4.12.2 PPS1 and the Planning and Compulsory Purchase Act have pushed sustainable development to the very heart of planning. Whilst local action may not be enough to resolve global challenges, the cumulative impact of such actions may.
4.12.3 The East of England Plan contains policy ENV8 and ENV9 which, together with their supporting text, provide a framework for supporting the Council's approach to this challenge.
4.12.4 Energy conservation is the efficient use of energy and the generation of energy from renewable sources will contribute towards the achievement of more sustainable forms of development. In February 2000, the Government published its initial conclusions on its new policy for renewable energy in the UK. In February 2003, the Government published its White Paper on Energy - Our energy future - creating a low carbon economy. The Government's policy focus is the need for energy efficiency and the increased use of renewable energy.
4.12.5 The Government has an initial 10 year strategy, in collaboration with industry, to help meet its aims. Specifically, it is proposing that 5% of UK electricity needs should be met from renewables by the end of 2003 and 10% by 2010, as long as the cost to consumers is acceptable. These targets are intended to act as a stimulus to industry and provide milestones for progress monitoring. However, the East of England Sustainable Development Round Table published a report in 2001 setting a target for the East of England of 14% and one for Essex of 9% for the same period.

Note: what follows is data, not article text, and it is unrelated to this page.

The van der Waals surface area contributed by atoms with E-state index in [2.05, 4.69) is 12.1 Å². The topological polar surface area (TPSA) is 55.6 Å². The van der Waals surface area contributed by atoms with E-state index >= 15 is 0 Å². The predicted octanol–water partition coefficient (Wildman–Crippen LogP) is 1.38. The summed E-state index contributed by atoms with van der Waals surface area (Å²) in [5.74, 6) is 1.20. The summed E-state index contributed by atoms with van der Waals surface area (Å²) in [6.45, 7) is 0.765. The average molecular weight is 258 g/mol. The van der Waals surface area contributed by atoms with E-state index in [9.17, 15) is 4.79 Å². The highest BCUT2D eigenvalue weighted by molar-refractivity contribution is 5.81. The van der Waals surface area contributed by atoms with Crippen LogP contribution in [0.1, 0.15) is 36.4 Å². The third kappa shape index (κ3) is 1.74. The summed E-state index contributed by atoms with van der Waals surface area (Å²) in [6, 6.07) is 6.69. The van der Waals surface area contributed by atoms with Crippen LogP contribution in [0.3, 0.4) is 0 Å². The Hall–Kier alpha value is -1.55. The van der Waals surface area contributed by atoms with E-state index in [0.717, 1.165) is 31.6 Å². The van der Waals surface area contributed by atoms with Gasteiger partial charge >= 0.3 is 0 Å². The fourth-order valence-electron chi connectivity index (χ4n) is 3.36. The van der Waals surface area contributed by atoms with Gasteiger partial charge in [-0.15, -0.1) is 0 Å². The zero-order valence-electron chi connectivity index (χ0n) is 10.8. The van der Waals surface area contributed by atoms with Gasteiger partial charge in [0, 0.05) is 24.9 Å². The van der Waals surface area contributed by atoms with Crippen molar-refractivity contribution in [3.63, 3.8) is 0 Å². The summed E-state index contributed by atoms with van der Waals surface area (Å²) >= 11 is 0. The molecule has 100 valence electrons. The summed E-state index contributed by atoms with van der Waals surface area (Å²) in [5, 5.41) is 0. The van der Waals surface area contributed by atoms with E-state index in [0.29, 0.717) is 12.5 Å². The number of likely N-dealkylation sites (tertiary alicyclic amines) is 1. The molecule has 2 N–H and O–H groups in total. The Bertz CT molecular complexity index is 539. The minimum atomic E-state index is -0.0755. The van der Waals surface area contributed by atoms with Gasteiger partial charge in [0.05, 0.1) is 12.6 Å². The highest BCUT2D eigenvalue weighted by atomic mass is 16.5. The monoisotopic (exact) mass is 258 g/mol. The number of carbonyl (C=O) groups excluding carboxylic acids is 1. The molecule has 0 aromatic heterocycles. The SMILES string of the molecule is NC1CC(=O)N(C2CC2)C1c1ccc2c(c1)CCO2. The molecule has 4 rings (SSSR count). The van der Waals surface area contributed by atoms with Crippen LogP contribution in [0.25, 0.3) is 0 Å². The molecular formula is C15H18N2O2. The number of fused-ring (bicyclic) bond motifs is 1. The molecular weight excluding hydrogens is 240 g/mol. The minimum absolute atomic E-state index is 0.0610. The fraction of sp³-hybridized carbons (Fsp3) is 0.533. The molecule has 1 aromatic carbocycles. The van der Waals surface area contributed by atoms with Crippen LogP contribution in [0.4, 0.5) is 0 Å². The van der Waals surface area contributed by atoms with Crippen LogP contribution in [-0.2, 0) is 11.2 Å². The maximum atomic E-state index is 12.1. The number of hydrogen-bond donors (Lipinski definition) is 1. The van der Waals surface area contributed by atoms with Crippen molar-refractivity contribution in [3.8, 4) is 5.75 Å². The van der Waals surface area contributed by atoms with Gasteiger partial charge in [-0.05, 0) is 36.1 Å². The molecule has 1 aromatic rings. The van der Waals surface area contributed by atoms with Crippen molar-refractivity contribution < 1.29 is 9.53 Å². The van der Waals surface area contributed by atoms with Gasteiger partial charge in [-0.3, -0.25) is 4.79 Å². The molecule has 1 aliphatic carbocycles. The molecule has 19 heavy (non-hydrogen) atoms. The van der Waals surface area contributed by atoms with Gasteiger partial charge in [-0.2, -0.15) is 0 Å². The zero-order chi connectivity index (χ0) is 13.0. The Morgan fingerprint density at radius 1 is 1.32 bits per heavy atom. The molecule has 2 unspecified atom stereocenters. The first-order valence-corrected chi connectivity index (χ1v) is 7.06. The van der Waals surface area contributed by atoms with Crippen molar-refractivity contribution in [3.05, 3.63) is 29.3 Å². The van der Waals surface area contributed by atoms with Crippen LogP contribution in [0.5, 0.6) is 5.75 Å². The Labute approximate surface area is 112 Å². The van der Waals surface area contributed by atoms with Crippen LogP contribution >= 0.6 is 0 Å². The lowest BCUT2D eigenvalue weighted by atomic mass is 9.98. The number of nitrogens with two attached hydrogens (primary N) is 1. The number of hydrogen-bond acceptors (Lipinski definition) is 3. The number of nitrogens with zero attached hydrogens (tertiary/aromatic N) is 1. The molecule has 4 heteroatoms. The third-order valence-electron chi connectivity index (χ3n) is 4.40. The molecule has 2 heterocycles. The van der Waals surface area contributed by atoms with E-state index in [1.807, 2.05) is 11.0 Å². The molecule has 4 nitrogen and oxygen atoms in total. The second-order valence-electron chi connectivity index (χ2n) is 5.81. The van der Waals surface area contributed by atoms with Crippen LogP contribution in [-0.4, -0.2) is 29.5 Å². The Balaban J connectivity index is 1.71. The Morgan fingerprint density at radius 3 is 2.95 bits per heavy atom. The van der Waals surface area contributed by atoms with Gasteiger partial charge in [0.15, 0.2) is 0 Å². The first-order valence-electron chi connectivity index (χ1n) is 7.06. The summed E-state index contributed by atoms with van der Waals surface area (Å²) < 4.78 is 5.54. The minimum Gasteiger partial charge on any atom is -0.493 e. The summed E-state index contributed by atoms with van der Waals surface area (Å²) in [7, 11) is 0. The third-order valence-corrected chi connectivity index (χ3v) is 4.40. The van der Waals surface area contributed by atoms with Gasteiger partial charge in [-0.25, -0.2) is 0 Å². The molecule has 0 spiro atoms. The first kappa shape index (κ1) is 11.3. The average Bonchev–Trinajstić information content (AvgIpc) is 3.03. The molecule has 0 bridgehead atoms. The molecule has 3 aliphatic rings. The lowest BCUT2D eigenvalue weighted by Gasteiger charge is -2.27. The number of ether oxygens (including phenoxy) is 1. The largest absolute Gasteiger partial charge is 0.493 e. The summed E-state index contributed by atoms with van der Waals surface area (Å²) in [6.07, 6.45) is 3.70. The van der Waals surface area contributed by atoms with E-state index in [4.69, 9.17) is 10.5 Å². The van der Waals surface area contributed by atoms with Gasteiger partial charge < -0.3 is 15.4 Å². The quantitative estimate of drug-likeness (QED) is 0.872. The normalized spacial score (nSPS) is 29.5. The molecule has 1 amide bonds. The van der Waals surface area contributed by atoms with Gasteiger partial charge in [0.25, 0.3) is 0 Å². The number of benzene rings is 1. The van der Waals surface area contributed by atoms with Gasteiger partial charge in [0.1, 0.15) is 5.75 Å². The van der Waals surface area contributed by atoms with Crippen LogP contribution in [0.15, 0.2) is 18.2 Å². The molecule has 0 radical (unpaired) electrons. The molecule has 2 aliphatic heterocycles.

4.12.6 The East of England Plan has a strong section on this issue; policy ENV8 and paragraphs 9.30 et seq. spell this out clearly. However, this does not take the issue far enough and it does not challenge developers to provide options on new development that will actually tackle the problem of climate change, given the likely nature of development in the Rochford district. The cost of such provision has fallen dramatically over the last ten years and there is now no reason why all development should not include renewable energy provision.
4.12.7 Since renewable energy sources can usually only be exploited where they occur the most likely proposals coming forward in and around the district relate to wind energy, tidal or wave action and solar power. Significant issues may be raised by offshore wind energy proposals which would be outside local planning authority control, but which potentially could have an impact over a much wider area. Heat pumps are a particularly useful way of providing energy to new housing developments.
4.12.8 Whilst recognising the contribution made by renewable energy, such forms of generation as wind turbines can have significant visual impacts, as well as other local impacts, in some cases, on the natural environment. The LPA will seek to balance the potential benefits of schemes against any adverse effects on local amenity that may arise. The location of such developments therefore needs to be carefully considered.